“We’re excited to have many of the same employers from last year plus several new ones,” said Cyndi Kimball, transition services coordinator and co-organizer of the event. “Last year we had over 200 students attend and a huge uptick in work permit application requests based on students that were hired by employers they met and interviewed with at the fair.”

Laguna Beach High School

Students will learn about part-time work opportunities and network with local businesses from different industries.

Ann Bergen, college and career specialist and co-organizer, also invited local college CTE programs, private career colleges, military recruiters and Congressman Rohrabacher’s office to provide students with information about their program offerings.

“Students will have the best opportunity to gain insight on career options in different industry sectors and learn about local programs available to them now as a high school student,” said Bergen. “If students can identify a career plan of action first before starting their college search, it makes their college search process infinitely easier.”

For more information, contact Ann Bergen at This email address is being protected from spambots. You need JavaScript enabled to view it. or Cyndi Kimball at This email address is being protected from spambots. You need JavaScript enabled to view it. .


Dennis’ Tidbits

By DENNIS McTIGHE

March 17, 2017

Waking up in a fog recently? This could be why…

Happy St. Patty’s! Yet another excuse for some people to get drunk on green beer and act stupid.

High pressure continues to run the show over the Southwest as temps in the interior desert are running as much as 20 degrees above normal. From Palm Springs to Phoenix afternoon temps are pushing well into the 90’s for maybe the next week or so. Normally on this date Palm Springs and Phoenix the average high is 77.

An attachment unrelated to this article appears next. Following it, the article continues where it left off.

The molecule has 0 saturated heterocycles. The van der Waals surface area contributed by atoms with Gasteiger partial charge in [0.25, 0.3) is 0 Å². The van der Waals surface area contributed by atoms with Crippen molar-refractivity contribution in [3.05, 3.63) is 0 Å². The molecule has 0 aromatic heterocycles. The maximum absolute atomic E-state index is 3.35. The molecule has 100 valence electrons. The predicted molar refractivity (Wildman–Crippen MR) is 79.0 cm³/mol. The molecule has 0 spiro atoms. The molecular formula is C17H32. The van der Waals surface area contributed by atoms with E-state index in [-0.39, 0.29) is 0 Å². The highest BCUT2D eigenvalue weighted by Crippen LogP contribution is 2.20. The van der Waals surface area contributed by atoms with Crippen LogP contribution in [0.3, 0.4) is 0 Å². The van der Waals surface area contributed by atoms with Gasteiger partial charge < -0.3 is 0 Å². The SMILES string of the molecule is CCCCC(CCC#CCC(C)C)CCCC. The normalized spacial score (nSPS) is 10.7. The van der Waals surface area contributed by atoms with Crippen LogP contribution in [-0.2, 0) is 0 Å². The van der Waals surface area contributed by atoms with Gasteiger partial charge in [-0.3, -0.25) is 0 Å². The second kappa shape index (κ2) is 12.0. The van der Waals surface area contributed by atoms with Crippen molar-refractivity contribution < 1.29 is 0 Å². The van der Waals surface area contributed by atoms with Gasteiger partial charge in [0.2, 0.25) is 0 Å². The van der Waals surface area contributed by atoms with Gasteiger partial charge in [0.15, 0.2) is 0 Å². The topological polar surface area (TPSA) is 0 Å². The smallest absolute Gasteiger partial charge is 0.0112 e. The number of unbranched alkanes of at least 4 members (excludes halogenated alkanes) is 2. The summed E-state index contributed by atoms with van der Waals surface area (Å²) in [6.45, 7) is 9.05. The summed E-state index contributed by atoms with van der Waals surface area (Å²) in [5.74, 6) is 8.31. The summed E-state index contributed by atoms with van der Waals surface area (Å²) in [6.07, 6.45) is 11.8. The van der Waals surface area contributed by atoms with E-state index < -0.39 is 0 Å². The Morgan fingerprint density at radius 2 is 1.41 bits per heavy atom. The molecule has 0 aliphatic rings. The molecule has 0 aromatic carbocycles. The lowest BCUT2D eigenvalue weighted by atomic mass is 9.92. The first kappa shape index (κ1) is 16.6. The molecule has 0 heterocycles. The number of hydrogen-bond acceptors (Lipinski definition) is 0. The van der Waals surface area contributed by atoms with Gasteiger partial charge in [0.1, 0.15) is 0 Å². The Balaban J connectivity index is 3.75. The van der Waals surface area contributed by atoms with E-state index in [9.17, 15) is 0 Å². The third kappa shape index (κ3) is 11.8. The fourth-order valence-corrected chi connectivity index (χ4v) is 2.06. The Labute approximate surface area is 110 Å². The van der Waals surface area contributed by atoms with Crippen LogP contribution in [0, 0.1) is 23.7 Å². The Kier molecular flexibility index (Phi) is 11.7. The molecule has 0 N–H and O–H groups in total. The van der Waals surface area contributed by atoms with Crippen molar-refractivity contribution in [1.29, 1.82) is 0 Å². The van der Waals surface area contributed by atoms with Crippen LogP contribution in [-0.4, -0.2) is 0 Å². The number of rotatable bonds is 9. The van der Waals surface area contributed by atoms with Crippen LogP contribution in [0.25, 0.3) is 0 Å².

The high isn’t quite strong enough to bring us Santana offshore winds and the high is not quite situated in the right place to drive strong NE winds our way so that’s why we’ve had this AM fog as of late. The combination of very warm temps inland and chilly ocean temps have created a strong temperature gradient and has resulted in a slight inversion layer. 

At least the fog burns off and we have generally sunny mild conditions here at the beach. Surface visibilities go from a quarter mile in the morning to 20-30 miles at sunset with Catalina visible. This early heat up in the deserts combined with substantial rains in the low deserts are making for an incredible cavalcade of color on wildflowers that haven’t been seen in at least twelve years. Even the high desert flowers are starting to blossom up to three weeks early. 

All it takes is a couple of 80 degree days on the heels of copious rains. It’s all about the timing and Spring of 2017 all of the planets have lined up for an incredible array of color so get out there as soon as possible and check it out.

Local ocean temps are still hovering in the 58-60 degree range as it has been for most of the winter making it the third consecutive winter with above normal surface ocean temps. With Spring just four days away the winter of 2016-17 will go down as one of the flattest winters on record with 63 days with waves less than three feet here in town and only a handful of days with overhead surf and those days were accompanied by strong onshores with heavy rain. Actually it’s been meager surf for over a year now.

Even though the Equinox isn’t until the 21st our equal amount of sun time was Thursday with a sunrise at 7:01 a.m. and sunset actually at 7:02 p.m. It’s the same deal in September when the 12 hours of sun happens a few days after the autumnal equinox on the 21st. The sun has now cleared the north side of Catalina, actually happening on March 8 if your vantage point is Main Beach. 

Finally, have fun on St. Patty’s and if you do get hammered, pretend you don’t own a motor vehicle. Better yet, don’t even go out in public. Our local jail doesn’t hold that many drunk fools!